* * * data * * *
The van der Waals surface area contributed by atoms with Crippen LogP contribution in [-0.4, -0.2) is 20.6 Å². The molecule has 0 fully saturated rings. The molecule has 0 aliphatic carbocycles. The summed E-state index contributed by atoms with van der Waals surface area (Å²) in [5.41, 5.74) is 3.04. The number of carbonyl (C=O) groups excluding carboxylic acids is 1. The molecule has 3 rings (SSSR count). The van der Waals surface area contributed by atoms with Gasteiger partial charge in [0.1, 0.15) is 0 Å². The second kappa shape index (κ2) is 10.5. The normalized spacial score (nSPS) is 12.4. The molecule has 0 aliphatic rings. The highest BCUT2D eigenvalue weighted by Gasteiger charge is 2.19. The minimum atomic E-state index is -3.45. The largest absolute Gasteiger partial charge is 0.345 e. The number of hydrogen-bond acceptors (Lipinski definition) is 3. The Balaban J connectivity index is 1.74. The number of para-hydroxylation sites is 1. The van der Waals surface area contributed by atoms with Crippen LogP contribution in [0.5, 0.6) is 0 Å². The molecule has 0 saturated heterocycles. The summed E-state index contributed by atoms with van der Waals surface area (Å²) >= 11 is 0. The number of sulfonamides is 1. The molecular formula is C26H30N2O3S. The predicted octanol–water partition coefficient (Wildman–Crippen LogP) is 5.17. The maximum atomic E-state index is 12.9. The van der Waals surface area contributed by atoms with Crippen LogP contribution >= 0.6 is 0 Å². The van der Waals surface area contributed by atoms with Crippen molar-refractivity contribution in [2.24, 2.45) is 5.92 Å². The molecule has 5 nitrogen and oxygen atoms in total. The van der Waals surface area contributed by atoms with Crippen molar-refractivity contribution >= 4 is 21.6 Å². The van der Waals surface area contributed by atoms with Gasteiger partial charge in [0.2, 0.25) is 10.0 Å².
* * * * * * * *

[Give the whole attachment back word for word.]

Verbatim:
The van der Waals surface area contributed by atoms with Crippen LogP contribution in [-0.4, -0.2) is 20.6 Å². The molecule has 0 fully saturated rings. The molecule has 0 aliphatic carbocycles. The summed E-state index contributed by atoms with van der Waals surface area (Å²) in [5.41, 5.74) is 3.04. The number of carbonyl (C=O) groups excluding carboxylic acids is 1. The molecule has 3 rings (SSSR count). The van der Waals surface area contributed by atoms with Gasteiger partial charge in [0.1, 0.15) is 0 Å². The second kappa shape index (κ2) is 10.5. The normalized spacial score (nSPS) is 12.4. The molecule has 0 aliphatic rings. The highest BCUT2D eigenvalue weighted by Gasteiger charge is 2.19. The minimum atomic E-state index is -3.45. The largest absolute Gasteiger partial charge is 0.345 e. The number of hydrogen-bond acceptors (Lipinski definition) is 3. The Balaban J connectivity index is 1.74. The number of para-hydroxylation sites is 1. The van der Waals surface area contributed by atoms with Crippen LogP contribution in [0.5, 0.6) is 0 Å². The molecule has 0 saturated heterocycles. The summed E-state index contributed by atoms with van der Waals surface area (Å²) >= 11 is 0. The number of sulfonamides is 1. The molecular formula is C26H30N2O3S. The predicted octanol–water partition coefficient (Wildman–Crippen LogP) is 5.17. The maximum atomic E-state index is 12.9. The van der Waals surface area contributed by atoms with Crippen LogP contribution >= 0.6 is 0 Å². The van der Waals surface area contributed by atoms with Crippen molar-refractivity contribution in [2.24, 2.45) is 5.92 Å². The molecule has 5 nitrogen and oxygen atoms in total. The van der Waals surface area contributed by atoms with Crippen molar-refractivity contribution >= 4 is 21.6 Å². The van der Waals surface area contributed by atoms with Gasteiger partial charge in [0.2, 0.25) is 10.0 Å².